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Trump leans into voter fraud playbook, preparing to cry foul if he loses expected Biden rematch


NEW YORK (AP) — After he won the New Hampshire Republican primary Tuesday night, former President Donald Trump complained about his main GOP rival, former South Carolina Gov. Nikki Haley, about immigration, inflation, and his likely opponent in November, President Joe Biden.

One thing he didn't complain about: Voter fraud in the election he had just won.

That continues a pattern for Trump as he steamrolls through the GOP presidential primary and toward an increasingly likely November rematch with Biden. While Trump generally refrains from claiming voter fraud in elections he wins, he spends plenty of time laying the groundwork to cry fraud should he lose an upcoming vote. He's already been doing that with an eye toward November's general election.

“They used COVID to cheat. And they did a lot of other things, too. We’re not going to let that happen,” Trump said of Democrats in his Tuesday night speech to supporters in New Hampshire. “You can never forget history, because if you forget, you never, you never recover from it. And you repeat.”

For months, Trump has been alleging that he could be the victim of fraud in November, making the same sort of explosive, groundless allegations that fueled the Jan. 6, 2021, attack on the U.S. Capitol and have continued to spark a wave of threats against election workers nationwide. Trump made similar allegations before the 2020 election, predicting for months there would be widespread fraud that November and contending he could only lose if the election was stolen from him.

“He's doing it out in full view,” said David Becker of the Center for Election Innovation & Research and coauthor of “The Big Truth,” about Trump's 2020 election lies. “If he is the Republican nominee, he has made clear that he’ll lie about an election that he’s lost.”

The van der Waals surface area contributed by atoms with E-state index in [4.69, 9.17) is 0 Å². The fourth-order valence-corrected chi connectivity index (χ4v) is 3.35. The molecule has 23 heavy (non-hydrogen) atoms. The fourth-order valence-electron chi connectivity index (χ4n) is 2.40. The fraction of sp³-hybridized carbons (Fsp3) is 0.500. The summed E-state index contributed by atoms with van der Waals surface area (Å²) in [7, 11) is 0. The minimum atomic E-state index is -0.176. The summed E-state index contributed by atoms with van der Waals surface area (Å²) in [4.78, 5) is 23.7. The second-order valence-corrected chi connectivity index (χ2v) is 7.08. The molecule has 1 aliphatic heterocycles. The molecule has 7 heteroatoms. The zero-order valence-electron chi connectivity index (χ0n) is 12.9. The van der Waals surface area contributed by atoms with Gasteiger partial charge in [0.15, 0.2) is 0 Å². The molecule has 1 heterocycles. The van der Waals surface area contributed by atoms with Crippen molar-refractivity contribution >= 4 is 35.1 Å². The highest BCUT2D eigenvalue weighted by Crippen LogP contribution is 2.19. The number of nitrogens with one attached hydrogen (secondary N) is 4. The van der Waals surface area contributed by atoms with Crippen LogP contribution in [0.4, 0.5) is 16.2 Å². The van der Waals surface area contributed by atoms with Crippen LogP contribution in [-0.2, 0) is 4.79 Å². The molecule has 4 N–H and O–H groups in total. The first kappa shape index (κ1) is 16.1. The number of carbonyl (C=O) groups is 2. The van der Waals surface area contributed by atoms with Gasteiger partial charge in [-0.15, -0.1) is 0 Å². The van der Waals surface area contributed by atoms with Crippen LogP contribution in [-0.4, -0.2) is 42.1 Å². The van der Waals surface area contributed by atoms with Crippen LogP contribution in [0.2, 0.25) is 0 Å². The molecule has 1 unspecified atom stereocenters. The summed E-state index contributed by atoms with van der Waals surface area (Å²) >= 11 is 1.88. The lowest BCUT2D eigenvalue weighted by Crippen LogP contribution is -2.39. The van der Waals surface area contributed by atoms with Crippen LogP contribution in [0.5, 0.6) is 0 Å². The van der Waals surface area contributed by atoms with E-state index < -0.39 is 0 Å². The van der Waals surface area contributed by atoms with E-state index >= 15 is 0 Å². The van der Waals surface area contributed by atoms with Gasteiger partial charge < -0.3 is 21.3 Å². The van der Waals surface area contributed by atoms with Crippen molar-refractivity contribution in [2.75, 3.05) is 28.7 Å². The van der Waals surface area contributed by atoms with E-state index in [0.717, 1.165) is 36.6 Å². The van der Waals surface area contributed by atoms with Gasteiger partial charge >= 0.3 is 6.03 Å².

Trump's campaign did not respond to a request for comment.

His continued false claims about the 2020 election have resonated with Republican voters, a majority of whom believe Biden was not legitimately elected despite all evidence to the contrary. Trump lost dozens of court challenges, his own attorney general found no evidence of widespread fraud, and reviews, audits and recounts in the battleground states where he contested his loss all affirmed Biden's victory.

Rachel Orey of the Bipartisan Policy Center said Trump's preemptive allegations of fraud have become built into the nation's political culture.

“It’s been normalized. I think what in 2020 was seen as somewhat outlandish is now an anticipated part of the process," Orey said. "And, we see more and more candidates adopting the election denial tactics that Donald Trump is using, either as a way to thrust themselves into the national spotlight or as a way to fundraise.”

Setting the stage to blame an election loss on fraud has clear consequences, Orey said, pointing to the fact that threats and harassment against election officials after 2020 were especially severe in battleground states that Trump narrowly lost.